If you're running wires between floors, try the very long, flexible drill bits, such as from Ideal Industries, or Altex. They're perfect for reaching through the hole you make to put in a box, and then bending to drill straight through the sole plate. They also have a hole in the tip so you can tie on a wire and pull it back up. You may be able to find similar bits at local hardware outlets, but be sure to get the auger type (with a screw point that pulls the bit ahead) -- I've found the others almost useless, but with my first auger-tipped one it went so fast I had drilled about 8" down into a vertical stud below the sole plate before I realized there was a problem (lucky me to pick exactly that spot to drill).
If you're extravagant about tools, and likely to run lots of wire above suspended ceilings or through crawl-spaces, Jensen supplies the Greenlee "CableCaster™", a great toy I bought that you'll want too. It's a dart gun with a fly-casting reel: you shoot the dart and it carries a line with it; attach the wire to the end and reel the dart back. It has a mounting for a flashlight on top, but you really should use a laser pointer and quote Arnold Schwarzenegger.
Safety glasses, dust mask, gloves, and other safety equipment as appropriate. Easy to skip; I did once and ended up with a dozen trips to the eye doctor.
Oh, one last detail: if you're using a typical wooden folding ladder, take a minute to tighten all the bolts going across under the steps. It will make the ladder a lot safer and steadier.
I have no relationship to these companies, except as a satisfied customer.
Altex Electronics. 11342 IH-35 North, San Antonio TX 78233-5792. Phone 800-531-5369. Carries a huge selection of cable and parts, and some tools, with excellent prices and service.
Jensen Tools. 7815 S. 46th St., Phoenix AZ 85044-5399. Phone 800-426-1194. Carries individual tools and well-organized kits, plus some materials. Ask for their "Communications Products Resource Guide".
MilesTek. 1506 Interstate 35W, Denton TX 76207-2402. Phone 800-524-7444. Carries a wide variety of cabling equipment and parts, for data, telephone, audio, video, etc. Catalog available from the website. One item I've only found here is a punch-down block designed for distributing a small number of lines to many extensions each, instead of the usual setup for many lines to one extension each (item 50-44032).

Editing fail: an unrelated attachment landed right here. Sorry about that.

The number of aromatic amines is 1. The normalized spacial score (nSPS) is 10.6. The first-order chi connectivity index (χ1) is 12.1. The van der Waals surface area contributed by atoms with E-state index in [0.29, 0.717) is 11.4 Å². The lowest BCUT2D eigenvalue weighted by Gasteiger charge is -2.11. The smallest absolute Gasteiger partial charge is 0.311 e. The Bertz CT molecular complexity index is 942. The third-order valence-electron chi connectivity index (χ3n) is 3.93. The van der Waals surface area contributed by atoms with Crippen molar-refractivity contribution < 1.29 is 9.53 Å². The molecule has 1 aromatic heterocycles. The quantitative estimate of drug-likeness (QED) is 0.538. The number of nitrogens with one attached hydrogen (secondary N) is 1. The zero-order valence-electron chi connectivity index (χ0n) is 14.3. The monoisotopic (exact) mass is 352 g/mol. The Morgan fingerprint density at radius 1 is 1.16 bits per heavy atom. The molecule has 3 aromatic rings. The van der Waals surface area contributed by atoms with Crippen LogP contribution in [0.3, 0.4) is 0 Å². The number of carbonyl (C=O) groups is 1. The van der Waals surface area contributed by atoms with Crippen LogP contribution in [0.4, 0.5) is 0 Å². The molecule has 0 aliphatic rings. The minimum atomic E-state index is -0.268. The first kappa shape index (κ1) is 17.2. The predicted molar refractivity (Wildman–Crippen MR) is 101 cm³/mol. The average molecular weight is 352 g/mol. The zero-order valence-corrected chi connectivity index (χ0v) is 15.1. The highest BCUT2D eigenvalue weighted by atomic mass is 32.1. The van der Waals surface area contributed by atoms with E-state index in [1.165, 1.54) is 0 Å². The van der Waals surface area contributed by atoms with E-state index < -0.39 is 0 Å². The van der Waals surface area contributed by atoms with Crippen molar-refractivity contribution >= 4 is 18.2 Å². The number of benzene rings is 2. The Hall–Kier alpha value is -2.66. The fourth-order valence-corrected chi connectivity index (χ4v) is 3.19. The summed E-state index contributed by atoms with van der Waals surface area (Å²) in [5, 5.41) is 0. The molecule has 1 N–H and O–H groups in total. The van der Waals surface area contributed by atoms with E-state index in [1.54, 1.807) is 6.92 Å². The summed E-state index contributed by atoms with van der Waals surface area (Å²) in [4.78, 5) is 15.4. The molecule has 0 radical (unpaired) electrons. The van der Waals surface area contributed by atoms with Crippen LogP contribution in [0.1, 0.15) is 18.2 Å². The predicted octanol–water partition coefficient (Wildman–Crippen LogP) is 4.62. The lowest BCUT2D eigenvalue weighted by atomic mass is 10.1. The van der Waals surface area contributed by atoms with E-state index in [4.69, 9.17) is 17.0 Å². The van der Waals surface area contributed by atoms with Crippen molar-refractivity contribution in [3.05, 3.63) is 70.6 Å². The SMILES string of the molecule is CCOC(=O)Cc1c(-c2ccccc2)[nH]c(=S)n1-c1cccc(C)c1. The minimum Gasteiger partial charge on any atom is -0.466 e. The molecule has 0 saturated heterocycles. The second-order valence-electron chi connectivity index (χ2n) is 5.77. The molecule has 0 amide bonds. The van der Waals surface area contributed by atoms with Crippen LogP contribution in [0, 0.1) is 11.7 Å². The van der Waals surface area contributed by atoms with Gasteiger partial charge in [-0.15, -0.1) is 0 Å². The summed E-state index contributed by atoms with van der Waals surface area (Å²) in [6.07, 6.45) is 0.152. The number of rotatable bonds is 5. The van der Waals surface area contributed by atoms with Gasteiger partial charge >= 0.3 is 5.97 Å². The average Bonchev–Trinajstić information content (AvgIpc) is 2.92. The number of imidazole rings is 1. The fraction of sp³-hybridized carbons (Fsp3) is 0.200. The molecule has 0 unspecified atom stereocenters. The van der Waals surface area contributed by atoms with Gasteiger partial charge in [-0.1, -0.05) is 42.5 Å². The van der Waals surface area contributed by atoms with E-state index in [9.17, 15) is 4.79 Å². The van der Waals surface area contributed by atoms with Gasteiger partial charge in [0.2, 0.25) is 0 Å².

If you're around DC, check out Capitol Cabling and Technology at 7905 Airpark Road, Gaithersburg, MD 20879, phone 1-800-899-9059. Excellent selection and service, and astounding cable prices. They have a website, but apparently no online sales.
Radio Shack and Home Depot carry a decent selection of basic parts as well.
First pick a location for your hub, preferably centered to keep cable runs shorter. A basement wall not too close to your electrical panel is fine, or a wall in a closet. If you are doing a lot of connection points, it may save you some wire pulling if you use a separate hub for each floor: weigh your time and the cost of wire, versus the cost of an extra hub(s) and the pain of having to go look at status lights in more than one place when something goes wrong. You probably don't want to put a hub in an attic or crawl space, for lots of reasons.
Map out your wiring plan and decide how many wires go to each place. You may want to pull cable TV, phone, audio, intercom, etc. at the same time. If I'm going to go to much trouble, like fishing wires from basement to attic to wire a second floor, I pull more wires than I need and also leave a string in to pull more later (this also means you drill larger holes). Wire is far cheaper than labor. You may want to install flexible conduit ("blue pipe") or wire-molding if you anticipate adding wires later.
Figure out how you will get a wire(s) from each place you want a connection, to the hub location. This may involve painful vertical runs, slogging through attics full of fiberglass (don't skip the mask!), drilling through walls and sole plates, etc. If you've got more than one floor, consider putting plates directly above each other to save on vertical drilling.